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1 transfer pricing insider tm onesource transfer pricing Volume 3, issue 1 april 2009 Author: J. HAROLD McCLURE is a Senior Manager for the Transfer Pricing Group of Corporate Software & Services, part of the Tax & Accounting business of Thomson Reuters. He has written previously for the Journal. A Model for Intercompany Factoring Arrangements Source: J. Harold McClure, Senior Manager ONESOURCE Transfer Pricing The debate over arm s-length discounts often amounts to the appropriate determination of what is a reasonable expected return to the assets of a factoring entity. Companies can generate accounts receivable by selling goods to customers on credit. In some instances, the company may sell its accounts receivable to a factoring entity at a discount from the face value of the accounts receivable. 1 Factoring entities: Provide cash in lieu of accounts receivable to the company. Are responsible in some instances for collecting the client s accounts receivable from customers and providing related bookkeeping and reporting services. Assume the credit risk of customers in nonrecourse factoring situations. When the factoring entity and the company selling the accounts receivable are related parties, tax authorities may challenge whether the discount is consistent with the arm s-length standard. The IRS recently issued Factoring of Receivables Audit Technique Guide, LMSB , to assist examiners in determining whether a U.S. multinational has improperly shifted income abroad through the factoring of accounts receivable to foreign affiliates. The guide noted that a factoring arrangement between related parties may be abusive if the factoring fees are much higher than those charged to unrelated parties. The Canadian Revenue Agency (CRA) has also been scrutinizing intercompany factoring arrangements. 2 A Model for Intercompany Factoring Arrangements CUT Approach to Factoring Discounts CAPM FSA Dell Conclusion Exhibit 1. CUT Approach to Factoring Exhibit 2. Historical Default Rates Edward Altman April 2008 Presentation Footnotes About OneSource Transfer Pricing Tax & Accounting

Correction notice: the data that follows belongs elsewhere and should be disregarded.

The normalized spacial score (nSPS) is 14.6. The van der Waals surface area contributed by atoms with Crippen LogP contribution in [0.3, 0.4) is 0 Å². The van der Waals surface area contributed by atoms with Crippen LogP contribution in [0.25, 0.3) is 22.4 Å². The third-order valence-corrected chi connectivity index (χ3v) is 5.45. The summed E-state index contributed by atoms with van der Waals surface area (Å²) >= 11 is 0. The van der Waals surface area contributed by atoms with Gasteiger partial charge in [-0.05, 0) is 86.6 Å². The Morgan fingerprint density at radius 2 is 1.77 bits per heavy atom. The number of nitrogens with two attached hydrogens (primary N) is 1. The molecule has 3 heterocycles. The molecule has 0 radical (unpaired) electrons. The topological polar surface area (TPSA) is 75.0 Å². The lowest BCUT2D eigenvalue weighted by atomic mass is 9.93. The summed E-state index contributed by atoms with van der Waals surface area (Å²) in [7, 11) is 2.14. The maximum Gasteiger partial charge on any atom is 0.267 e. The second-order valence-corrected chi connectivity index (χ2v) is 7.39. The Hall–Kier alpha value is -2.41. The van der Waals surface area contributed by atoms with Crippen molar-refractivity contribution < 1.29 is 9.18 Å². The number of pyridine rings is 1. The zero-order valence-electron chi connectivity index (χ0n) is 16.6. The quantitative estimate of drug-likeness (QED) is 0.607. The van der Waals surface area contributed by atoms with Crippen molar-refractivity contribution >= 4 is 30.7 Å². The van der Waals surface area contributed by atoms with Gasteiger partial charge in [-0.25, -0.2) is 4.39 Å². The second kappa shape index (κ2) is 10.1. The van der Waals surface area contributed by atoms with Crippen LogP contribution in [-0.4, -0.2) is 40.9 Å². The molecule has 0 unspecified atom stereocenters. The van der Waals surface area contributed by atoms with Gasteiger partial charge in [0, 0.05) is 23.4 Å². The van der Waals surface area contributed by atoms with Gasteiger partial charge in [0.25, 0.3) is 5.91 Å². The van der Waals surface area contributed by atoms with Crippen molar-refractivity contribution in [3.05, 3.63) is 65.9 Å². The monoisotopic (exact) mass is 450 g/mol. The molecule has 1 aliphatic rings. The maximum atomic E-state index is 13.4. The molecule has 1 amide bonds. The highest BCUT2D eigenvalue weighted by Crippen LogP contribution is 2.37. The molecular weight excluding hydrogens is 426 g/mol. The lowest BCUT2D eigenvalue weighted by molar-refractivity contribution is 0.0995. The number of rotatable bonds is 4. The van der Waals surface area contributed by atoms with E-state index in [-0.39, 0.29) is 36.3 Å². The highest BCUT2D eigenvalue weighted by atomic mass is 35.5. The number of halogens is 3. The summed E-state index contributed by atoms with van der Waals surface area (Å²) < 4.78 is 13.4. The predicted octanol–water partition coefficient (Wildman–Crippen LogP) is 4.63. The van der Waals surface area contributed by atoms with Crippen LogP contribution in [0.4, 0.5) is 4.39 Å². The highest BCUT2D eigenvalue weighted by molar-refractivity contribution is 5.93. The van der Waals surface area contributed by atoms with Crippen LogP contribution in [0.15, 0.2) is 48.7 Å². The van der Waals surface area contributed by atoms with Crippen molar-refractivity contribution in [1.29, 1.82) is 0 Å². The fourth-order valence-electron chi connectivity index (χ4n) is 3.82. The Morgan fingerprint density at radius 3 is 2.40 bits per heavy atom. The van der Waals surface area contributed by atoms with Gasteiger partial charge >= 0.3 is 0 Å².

2 The guide instructs IRS examiners to request certain information to determine if accounts receivable have been sold and to request a taxpayer s transfer pricing studies, including documentation. The guide also notes that the Preamble to the Regulations under Section 6050P (Returns relating to the cancellation of indebtedness by certain entities) describes a typical unrelated-party pricing of factoring transactions. The Preamble states that for typical transactions with unrelated parties, factoring fees are 0.35% of the face value of the accounts receivable if the factoring entity is not responsible for collection. This example appears to be based on a factor with recourse, as the implied annualized return is only 4.28%, assuming that this is a 30-day factor. 3 The pricing of a nonrecourse factor would also have to consider the role played by assuming credit risk. Intercompany factoring arrangements often have much higher discount rates. Exhibit 1 presents a set of third-party factoring arrangements once used in an Arthur Andersen transfer pricing memo to support a 4% discount. 4 The observed discounts in the thirdparty factoring arrangements range from as low as 1% to as high as 5.4%, with a median discount of 4%. The Andersen memo also noted that the interquartile range was 3% to 4.5%. While the memo appears to suggest that these third-party transactions represent comparable uncontrolled transactions (CUTs) for the intercompany transaction, the CRA often rejects appeals to a CUT approach. 5 The first part of this article outlines a model for the determination of arm s-length discounts and discusses potential issues with the Andersen CUT approach. It then demonstrates that the debate over arm slength discounts often amounts to the appropriate determination of what is a reasonable expected return to the assets of a factoring entity. The article proposes the use of the capital asset pricing model (CAPM). While CAPM does not support the belief among some tax authorities that a factoring entity deserves only a risk-free return, it also does not support the very high expected returns implicit in many intercompany factoring arrangements. The article concludes by discussing two intercompany factoring arrangements one in FSA and the agreement between Dell Marketing and Dell Receivables. CUT Approach to Factoring Discounts Discount rates on nonrecourse factoring arrangements depend on two key factors: 6 Expected loss from defaults by customers. Expected return to the holder of the accounts receivable. For recourse loans, the expected loss from defaults is zero, so the discount rate captures the expected return. If annualized expected return is R, and the term of the factor is such that there could be n terms per year, the discount (D) for a factor with recourse is represented by equation (1): (1) d = (1 +R)(1/n) - 1. This formula can be extended to nonrecourse factors to include the expected loss from defaults as a percentage of the amounts factored (L), which is shown in equation (2): (2) d = L + (1 +R)(1/n) - 1. The factoring discounts in Exhibit 1 vary substantially, suggesting either very different expected returns or very different expected losses. As argued below, expected returns for arm s-length factoring arrangements should not vary greatly in competitive financial markets, implying that the expected losses among these third-party factoring arrangements varied substantially from each other. The Andersen memo that contained these third-party arrangements noted potential differences between the controlled transaction and the third-party transactions in terms of the extent of credit risk borne by the factoring company. The memo failed to address the issue of comparability adjustments, such as the suggestion in Reg (c)(3)(ii)(C): For this purpose, consideration of operating expenses associated with functions performed and risks assumed may be necessary, because differences in functions performed are often reflected in operating expenses. If there are differences in functions performed, however, the effect on gross profit of such differences is not necessarily equal to the differences in the amount of related operating expenses. Reg (c) addresses the use of the resale price method to evaluate transfer pricing for tangible goods. This logic can be applied to factoring if the factoring fee is viewed as if it were gross profits to cover the expected accounting costs borne by the factoring company plus the expected operating profits that the factoring company would receive under the intercompany pricing arrangement. In many intercompany factoring arrangements, the expected loss from default is modest. The Andersen memo noted that the history of non-payment by [customers] has not been a problem, but then claimed that the median third-party factoring fee was a conservative estimate of the arm s-length factoring fee for this controlled transaction because some of the third-party arrangements allowed the factoring company partial recourse. This second claim does not follow unless evidence is presented that the accounts receivable in most of the third-party arrangements had expected losses from default equal to or less than the modest expected losses from default in the intercompany factoring arrangement. 2